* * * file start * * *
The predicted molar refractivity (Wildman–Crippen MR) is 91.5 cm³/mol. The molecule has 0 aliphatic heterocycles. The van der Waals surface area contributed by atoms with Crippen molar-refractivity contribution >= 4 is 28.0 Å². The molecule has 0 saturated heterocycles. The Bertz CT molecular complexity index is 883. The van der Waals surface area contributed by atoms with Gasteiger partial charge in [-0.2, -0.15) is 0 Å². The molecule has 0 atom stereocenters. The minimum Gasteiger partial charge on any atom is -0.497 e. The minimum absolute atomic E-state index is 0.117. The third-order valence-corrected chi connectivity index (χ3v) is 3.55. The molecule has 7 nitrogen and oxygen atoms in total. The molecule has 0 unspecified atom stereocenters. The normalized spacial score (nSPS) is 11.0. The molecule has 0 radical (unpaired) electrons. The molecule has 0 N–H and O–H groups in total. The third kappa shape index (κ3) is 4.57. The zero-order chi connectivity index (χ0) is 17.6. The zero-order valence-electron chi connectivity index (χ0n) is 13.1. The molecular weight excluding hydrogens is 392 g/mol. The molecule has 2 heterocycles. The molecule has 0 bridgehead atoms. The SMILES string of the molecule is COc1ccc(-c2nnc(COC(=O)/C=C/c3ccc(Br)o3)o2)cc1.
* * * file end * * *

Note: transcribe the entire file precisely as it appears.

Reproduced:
The predicted molar refractivity (Wildman–Crippen MR) is 91.5 cm³/mol. The molecule has 0 aliphatic heterocycles. The van der Waals surface area contributed by atoms with Crippen molar-refractivity contribution >= 4 is 28.0 Å². The molecule has 0 saturated heterocycles. The Bertz CT molecular complexity index is 883. The van der Waals surface area contributed by atoms with Gasteiger partial charge in [-0.2, -0.15) is 0 Å². The molecule has 0 atom stereocenters. The minimum Gasteiger partial charge on any atom is -0.497 e. The minimum absolute atomic E-state index is 0.117. The third-order valence-corrected chi connectivity index (χ3v) is 3.55. The molecule has 7 nitrogen and oxygen atoms in total. The molecule has 0 unspecified atom stereocenters. The normalized spacial score (nSPS) is 11.0. The molecule has 0 radical (unpaired) electrons. The molecule has 0 N–H and O–H groups in total. The third kappa shape index (κ3) is 4.57. The zero-order chi connectivity index (χ0) is 17.6. The zero-order valence-electron chi connectivity index (χ0n) is 13.1. The molecular weight excluding hydrogens is 392 g/mol. The molecule has 2 heterocycles. The molecule has 0 bridgehead atoms. The SMILES string of the molecule is COc1ccc(-c2nnc(COC(=O)/C=C/c3ccc(Br)o3)o2)cc1.